Memorandum submitted by the London Borough
of Newham (CP 12)
1. EXTENT OF
The forthcoming research commissioned by Newham
Council "Poverty and Deprivation in Newham: report on the
findings of Year 1 of the Newham Household Panel survey"
by University of Essex has identified that "Newham suffers
extreme levels of deprivation and poverty." Two-thirds of
local children are living in poverty.
The report assesses what the Newham Household
Panel Survey can tell us about poverty in Newham. The report focuses
on both measures of income poverty including financial debt and
measures of hardship or deprivation including housing quality.
It also considers state benefit use; and it looks at subjective
measures of poverty and respondents' prognosis concerning their
The report uses standard poverty lines of 50%
of national mean income and 60% of national median income to demonstrate
the extent to which Newham is deprived relative to the country
as a whole. Results are compared for Britain, based on the British
Household Panel Survey, and Newham with the national estimated
derived from the Department for Work and Pensions' "Family
Resources Survey" and which are provided in the annual "Households
Below Average Income" series.
Percentage of individuals in poverty by
age, Britain 2001 and Newham 2002.
||Poverty rates in Britain 2001
||Poverty Rates in Newham 2002
Other key findings are:
A fifth of Newham benefit units are supported
by Income Support or Minimum Income Guarantee compared to 10%
30% of people in Newham are on an income-related
benefit, which is approximately one-and-a-half times the national
The percentage of households for which a loan
is a burden is 54.5% in Newham, compared with 35.8% in Britain
as a whole.
2. QUIDS FOR
Newham Council launched their Quids for Kids campaign in
July 2003 to ensure that parents claim all the tax credits and
benefits they are entitled to. According to Department for Work
and Pensions estimates, 50% of disabled children are not getting
the Disability Living Allowance they are entitled to and under
the old Tax Credits system one third of working families were
missing out on Working Families Tax Credit, the predecessor of
the Working and Child Tax Credits. Many parents are also missing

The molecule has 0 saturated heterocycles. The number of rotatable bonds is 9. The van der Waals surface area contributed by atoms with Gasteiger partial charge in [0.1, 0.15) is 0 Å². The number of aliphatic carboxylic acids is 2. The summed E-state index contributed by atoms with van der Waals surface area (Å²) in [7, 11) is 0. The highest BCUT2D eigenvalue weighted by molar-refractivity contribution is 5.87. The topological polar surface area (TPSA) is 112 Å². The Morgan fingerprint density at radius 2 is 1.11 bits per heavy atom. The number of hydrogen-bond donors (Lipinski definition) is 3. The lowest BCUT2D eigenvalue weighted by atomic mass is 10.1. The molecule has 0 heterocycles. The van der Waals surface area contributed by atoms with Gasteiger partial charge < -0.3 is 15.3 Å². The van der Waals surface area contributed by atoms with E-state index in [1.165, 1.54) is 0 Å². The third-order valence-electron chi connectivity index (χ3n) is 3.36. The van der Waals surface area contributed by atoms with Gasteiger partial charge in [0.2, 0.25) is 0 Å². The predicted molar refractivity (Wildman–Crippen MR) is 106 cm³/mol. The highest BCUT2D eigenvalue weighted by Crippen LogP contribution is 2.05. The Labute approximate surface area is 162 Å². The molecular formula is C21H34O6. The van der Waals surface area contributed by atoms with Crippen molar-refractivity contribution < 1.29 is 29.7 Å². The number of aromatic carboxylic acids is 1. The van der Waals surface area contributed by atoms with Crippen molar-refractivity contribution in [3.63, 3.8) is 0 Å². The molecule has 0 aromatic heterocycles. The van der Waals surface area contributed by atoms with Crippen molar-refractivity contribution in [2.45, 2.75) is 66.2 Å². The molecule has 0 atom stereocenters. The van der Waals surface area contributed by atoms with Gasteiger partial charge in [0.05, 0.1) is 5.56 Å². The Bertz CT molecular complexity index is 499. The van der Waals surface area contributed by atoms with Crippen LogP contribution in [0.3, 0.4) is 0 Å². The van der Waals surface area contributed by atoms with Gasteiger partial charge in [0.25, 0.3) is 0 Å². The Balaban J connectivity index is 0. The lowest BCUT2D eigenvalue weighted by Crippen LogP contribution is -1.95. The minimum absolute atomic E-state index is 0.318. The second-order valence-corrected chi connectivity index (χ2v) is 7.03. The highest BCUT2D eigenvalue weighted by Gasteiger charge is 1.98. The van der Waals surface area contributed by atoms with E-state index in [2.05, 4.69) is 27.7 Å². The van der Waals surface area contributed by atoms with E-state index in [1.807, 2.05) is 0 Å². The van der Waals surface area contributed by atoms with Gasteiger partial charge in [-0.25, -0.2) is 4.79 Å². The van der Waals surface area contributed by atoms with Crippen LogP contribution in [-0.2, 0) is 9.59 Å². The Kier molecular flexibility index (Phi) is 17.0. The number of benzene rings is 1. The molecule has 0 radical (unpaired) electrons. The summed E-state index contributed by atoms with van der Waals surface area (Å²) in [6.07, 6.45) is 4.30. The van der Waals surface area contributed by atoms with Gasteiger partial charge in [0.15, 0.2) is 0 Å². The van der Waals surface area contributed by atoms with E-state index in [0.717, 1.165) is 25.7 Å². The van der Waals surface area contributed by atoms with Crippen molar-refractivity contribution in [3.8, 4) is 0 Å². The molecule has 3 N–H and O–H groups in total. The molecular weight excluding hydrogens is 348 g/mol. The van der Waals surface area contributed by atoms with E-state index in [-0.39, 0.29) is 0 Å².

out on Housing and Council Tax Benefits and free school meals.
Newham's campaign is part of the Local Government Association's
national Quids for Kids initiative which encourages local action.
The first phase of Newham's campaign includes the following:
A borough-wide publicity campaign through our
Quids for Kids Leaflet summarising all benefits/tax credits. This
has been distributed via schools and will be promoted at all of
the Community Roadshows in July and August as well as at many
school and other community events.
Displays in Local Service Centres and libraries
in July-August and posters on the Council's JC Decaux poster sites
Library bookmarks during July and August.
Introduction to benefits and tax credits training
sessions for front-line workers who work with children, including
Sure Start staff starting in July 2003.
Magazine and newsletter articles
Talks for groups and stalls at events.
Tax credit publicity through the SRU Employer
CD-ROM on tax credits and targeting Council staff through staff
events, newsletters and the Intranet.
Specialist flyers on to encourage Child Tax Credit claims
by students and Working Tax Credit by pregnant women are being
targeted via colleges, universities and the health service.
The Social Regeneration Unit are working in partnership with
the Council's Early Year's Unit and the Children's Information
Service on this phase of the campaign
A specialist phase of the campaign will be launched in the
autumn on disabled children, particularly aiming to address low
take-up of Disability Living Allowance. The campaign will start
at JFK Special School. Parents of disabled children who are assessed
in the new inter-agency joint assessment will also be offered
a benefit check by the Council's Social Services Welfare Benefits
team. Plans are currently being developed to target disabled children
in mainstream schools.
3. NATIONAL CAMPAIGNS
We would like to see local initiatives like the Newham Quids
for Campaign rolled out nationally, with the Department for Work
and Pensions and the Inland Revenue working in partnership to
make resources available and establish challenging take-up targets.
The Inland Revenue could have a valuable role nationally
in working with employers to encourage employers to promote tax
credits to their employees. The Newham Council campaign to encourage
take-up of tax credits in 2001-02 resulted in a 10% increase in
the value of WFTC claimed. I have sent by post a copy of the LB
Newham Employer CD-ROM which includes many resources such as sample
payslip messages, staff magazine features and links to the Inland
Revenue website and has recently been sent to 150 local employers
in the borough. We have approached the Inland Revenue to share
this information with them but have been disappointed that they
are uninterested in doing this sort of work with employers.
The Department for Work and Pensions need to develop a take-up
strategy to address the 50% underclaiming of Disability Living
Allowance and improve their customer service operations so that
there is established a local service who can help with form completion,
on the lines of the local Pensions Service, where home visits
can be requested and local surgeries are organised.
4. LEGISLATIVE CHANGE
Two changes are needed to reduce child poverty:
We support the Child Poverty Action Group's campaign
to increase levels of Child Tax Credit by £5 a week. An extra
£5 will make a real difference to meeting the Government's
child poverty target for 2004-05 and to eradicating child poverty
within twenty years.
A higher Working Tax Credit childcare element
for London is needed to address the higher costs of childcare
10 September 2003